Art and Architecture, History, Reviews

Review: Bal, The Artemisia Files

jacket imageThe Art Book recently reviewed Mieke Bal’s The Artemisia Files: Artemisia Gentileschi for Feminists and Other Thinking People: "…despite their relative autonomy, each writer pays due deference to the others, with each essay cross-referencing others when appropriate. This, when the book is viewed as a whole, creates a unified work that is both satisfying and stimulating.… the accompanying illustrations are invaluable, and, although not in colour, are excellent quality for such a small volume."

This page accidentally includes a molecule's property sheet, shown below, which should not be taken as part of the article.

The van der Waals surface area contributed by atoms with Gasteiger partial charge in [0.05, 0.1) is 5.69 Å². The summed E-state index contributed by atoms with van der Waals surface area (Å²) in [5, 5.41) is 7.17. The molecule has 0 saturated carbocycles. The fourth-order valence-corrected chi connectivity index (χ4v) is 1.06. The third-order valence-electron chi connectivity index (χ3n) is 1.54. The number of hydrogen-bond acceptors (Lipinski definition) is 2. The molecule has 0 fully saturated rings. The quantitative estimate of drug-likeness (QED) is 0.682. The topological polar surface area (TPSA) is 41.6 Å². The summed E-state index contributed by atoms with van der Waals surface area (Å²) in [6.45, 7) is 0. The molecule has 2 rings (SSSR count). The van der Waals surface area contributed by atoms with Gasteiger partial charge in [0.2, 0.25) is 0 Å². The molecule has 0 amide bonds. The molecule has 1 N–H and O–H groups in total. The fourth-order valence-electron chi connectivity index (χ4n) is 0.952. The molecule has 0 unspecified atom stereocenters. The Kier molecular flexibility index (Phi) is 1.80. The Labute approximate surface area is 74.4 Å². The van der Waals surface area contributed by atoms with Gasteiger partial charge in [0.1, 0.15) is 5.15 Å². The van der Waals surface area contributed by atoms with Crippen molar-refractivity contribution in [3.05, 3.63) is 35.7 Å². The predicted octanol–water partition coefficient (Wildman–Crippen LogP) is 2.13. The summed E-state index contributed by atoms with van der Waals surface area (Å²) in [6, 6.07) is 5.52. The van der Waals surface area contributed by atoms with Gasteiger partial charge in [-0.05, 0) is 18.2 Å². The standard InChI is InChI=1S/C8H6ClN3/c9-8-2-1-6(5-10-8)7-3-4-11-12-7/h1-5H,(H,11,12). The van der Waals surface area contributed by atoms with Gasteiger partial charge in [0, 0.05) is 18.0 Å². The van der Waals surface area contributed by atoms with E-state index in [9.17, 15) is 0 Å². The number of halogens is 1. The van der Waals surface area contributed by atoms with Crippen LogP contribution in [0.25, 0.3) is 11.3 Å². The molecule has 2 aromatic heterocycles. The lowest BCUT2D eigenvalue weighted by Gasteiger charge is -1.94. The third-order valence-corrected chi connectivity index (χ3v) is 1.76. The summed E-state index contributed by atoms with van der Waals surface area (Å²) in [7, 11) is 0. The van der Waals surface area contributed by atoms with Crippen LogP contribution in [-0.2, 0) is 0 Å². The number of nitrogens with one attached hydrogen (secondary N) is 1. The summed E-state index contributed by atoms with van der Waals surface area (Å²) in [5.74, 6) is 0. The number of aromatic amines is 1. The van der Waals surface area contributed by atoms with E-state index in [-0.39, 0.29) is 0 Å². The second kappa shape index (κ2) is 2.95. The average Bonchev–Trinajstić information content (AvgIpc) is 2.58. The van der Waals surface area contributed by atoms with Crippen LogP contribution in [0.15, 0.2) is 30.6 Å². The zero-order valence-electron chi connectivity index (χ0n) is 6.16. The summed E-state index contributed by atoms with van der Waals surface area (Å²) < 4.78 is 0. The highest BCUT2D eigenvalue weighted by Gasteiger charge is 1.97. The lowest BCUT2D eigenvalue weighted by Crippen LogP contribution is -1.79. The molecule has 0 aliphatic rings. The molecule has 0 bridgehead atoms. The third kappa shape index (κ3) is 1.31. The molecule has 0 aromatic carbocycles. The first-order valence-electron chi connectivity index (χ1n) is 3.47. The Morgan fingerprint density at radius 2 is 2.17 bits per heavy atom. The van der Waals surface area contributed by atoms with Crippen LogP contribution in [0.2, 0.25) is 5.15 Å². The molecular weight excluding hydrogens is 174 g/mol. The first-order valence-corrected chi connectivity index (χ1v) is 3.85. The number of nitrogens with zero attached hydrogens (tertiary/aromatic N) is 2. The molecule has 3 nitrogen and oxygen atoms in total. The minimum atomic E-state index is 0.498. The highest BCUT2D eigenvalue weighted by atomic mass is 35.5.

One of the first female artists to achieve recognition in her own time, Artemisia Gentileschi (1593-1653) became instantly popular in the 1970s when feminist art historians "discovered" her and argued vehemently for a place for her in the canon of Italian baroque painters. Featured alongside her father, Orazio Gentileschi, in a recent exhibition at the Metropolitan Museum of Art, Artemisia has continued to stir interest though her position in the canon remains precarious, in part because her sensationalized life history has overshadowed her art. In The Artemisia Files, Mieke Bal and her coauthors look squarely at this early icon of feminist art history and the question of her status as an artist.